modifying osCommerce [part 1- orientation]

This is part one of a three part series of posts I’m doing about osCommerce (osC) modification. The purpose of this article is to provide and overview of the software at the file level so that anyone needing to address osC in modification/troubleshooting has an idea of where to look.

About osCommerce:

osCommerce is a free storefront web application written in PHP. It offers a variety of setup options, but as the case with almost any store there will be very specific business needs that need to be addressed.

Avoid osCommerce if you can

“Out of the Box” Shopping Cart software generally sucks. If you’re posed with the question of “should I use a prepackaged store or just write my own?” definitely write your own according to your business objectives.

However, if you’re forced into using something out of the box—you’ll need to know how to modify the software. Modifying code that other people wrote is generally tedious, especially if the software is written rather creatively and not exactly well documented.

My Experience

Recently I was charged with salvaging a project that involved osCommerce and I’m going to write a guide that I wish I had the first day in hopes of saving someone else a ton of time. The most involved I got with osCommerce was modifying the shopping cart and checkout process so that customers could select varying shipping addresses for the same order. Almost all of my modifications were made to the checkout process and with the product info/add to cart screen.

The important files

  • includes/application_top.php – quite possibly the most important file in osC. application_top serves as the “brain” of the entire suite. The file is loaded on every page and does decision-making as to which files/functions are called/loaded thereafter.
  • includes/classes/shopping_cart.php – if you’re going to be customizing osCommerce at a product level (for instance, adding product specific shipping addresses) you will want to look at the functions in this file.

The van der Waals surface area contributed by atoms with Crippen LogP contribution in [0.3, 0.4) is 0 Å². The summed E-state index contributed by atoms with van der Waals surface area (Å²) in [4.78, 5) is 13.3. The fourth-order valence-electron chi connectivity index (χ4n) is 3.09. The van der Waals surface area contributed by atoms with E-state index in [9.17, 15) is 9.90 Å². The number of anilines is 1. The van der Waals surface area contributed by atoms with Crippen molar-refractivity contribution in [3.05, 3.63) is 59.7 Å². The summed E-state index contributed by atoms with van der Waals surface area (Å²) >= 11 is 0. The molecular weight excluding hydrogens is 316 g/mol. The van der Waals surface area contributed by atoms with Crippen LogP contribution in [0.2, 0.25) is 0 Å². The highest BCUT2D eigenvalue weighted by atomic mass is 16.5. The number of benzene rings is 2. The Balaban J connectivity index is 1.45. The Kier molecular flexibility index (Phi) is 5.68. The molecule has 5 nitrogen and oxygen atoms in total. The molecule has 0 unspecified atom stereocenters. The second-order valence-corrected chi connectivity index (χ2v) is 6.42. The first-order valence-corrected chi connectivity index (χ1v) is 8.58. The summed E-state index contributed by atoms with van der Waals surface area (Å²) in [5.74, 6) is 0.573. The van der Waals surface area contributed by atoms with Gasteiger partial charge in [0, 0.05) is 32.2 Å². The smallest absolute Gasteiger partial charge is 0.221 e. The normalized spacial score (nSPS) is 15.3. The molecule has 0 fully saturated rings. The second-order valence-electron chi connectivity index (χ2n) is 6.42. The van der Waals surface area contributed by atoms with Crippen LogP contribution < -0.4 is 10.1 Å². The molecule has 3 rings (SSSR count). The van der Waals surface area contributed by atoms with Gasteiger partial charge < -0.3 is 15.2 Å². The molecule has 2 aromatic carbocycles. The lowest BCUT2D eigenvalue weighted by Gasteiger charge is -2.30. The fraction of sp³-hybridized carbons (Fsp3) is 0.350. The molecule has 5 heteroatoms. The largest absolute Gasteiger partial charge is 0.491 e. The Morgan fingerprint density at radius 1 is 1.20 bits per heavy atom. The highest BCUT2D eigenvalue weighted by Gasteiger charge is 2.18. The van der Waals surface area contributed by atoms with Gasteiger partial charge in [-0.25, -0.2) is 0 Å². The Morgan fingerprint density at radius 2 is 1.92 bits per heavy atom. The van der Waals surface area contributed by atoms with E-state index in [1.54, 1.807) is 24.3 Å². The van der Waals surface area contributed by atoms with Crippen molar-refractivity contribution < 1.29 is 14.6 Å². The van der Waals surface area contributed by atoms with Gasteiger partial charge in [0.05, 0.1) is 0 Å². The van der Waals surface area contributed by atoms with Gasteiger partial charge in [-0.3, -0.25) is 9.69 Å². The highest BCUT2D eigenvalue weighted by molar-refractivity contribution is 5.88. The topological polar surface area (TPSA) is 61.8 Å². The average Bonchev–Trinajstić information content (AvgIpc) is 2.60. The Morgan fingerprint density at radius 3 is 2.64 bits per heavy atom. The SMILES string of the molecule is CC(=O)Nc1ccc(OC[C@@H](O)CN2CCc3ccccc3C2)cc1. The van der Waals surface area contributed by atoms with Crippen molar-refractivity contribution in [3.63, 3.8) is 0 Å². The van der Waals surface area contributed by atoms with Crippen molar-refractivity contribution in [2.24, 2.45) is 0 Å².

• includes/classes/order.php – storing the product-specific modifications with your orders would be done here.
  • includes/classes/modules/payment/authorizenetaim.php – All of our Authorize.NET capturing and processing was done in authorizenetaim.php.
  • includes/configure.php – changing from a development/production server would be taken care of here. osC is particular about this file’s permissions (chmod 666)
  • shopping_cart.php – the display of the shopping cart object (from includes/classes/shopping_cart.php) is taken care of in shopping_cart.php.
  • checkout_shipping.php – I ended up completely rewriting this file. Selecting shipping addresses for the order is taken care of with checkout_shipping.php.
  • checkout_confirm.php – an order confirmation screen. Transformation from $cart object to $order object happens with checkout_confirm.php.
  • checkout_process.php – order processing happens within checkout_process.php. For larger stores that already have shipping/packing systems, there will have to be some obvious modifications to checkout_process. This file also sends the warm ‘n fuzzy email order confirmation.
  • checkout_success.php – screen that provides an order number and is the point of conversion for analytics.
  • includes/footer.php – useful for adding sitewide analytics, like Google Analytics. Be forewarned, using SSL you’ll have to do some detection. I’ll show how this is done in another article.
  • product_info.php – displays product information (!!!); modification of this file will be useful if you’re adding product specific attributes that aren’t built in to osC.

“Y’know, there’s a better way…”

osC has product attributes built in to the administration. The software is very customizable from the administration interface. However, the admin interface (and several community modifications) did not come close to meeting our needs so I had to dive into the code. I think my story is very similar to a lot of past, present and future osC users.

Where’s the rest?

The two other parts to the series of articles on osCommerce are coming. They are going to deal with specific modifications (part 2-functions, cases, blocks oh my) and analysis (part 3-analysis, finding ROI for your store). I’ll have them out soon. Life’s a bit hectic these days.

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About andyhillky
I'm cool.

5 Responses to modifying osCommerce [part 1- orientation]

  1. TellitSlant says:

    It’s not us, it’s you. You need your space. You’re not ready for something so serious. Heard it all before. Just admit it! You’re only going for the sweet tea and warm weather!

  2. Adam says:

    Peachtree City is calling your name…I can hear it

  3. Kate says:

    What about Chipotle?

  4. Kristin says:

    Glad to see you’re comming back our way! Hope you bring your cribbage board with you 😉

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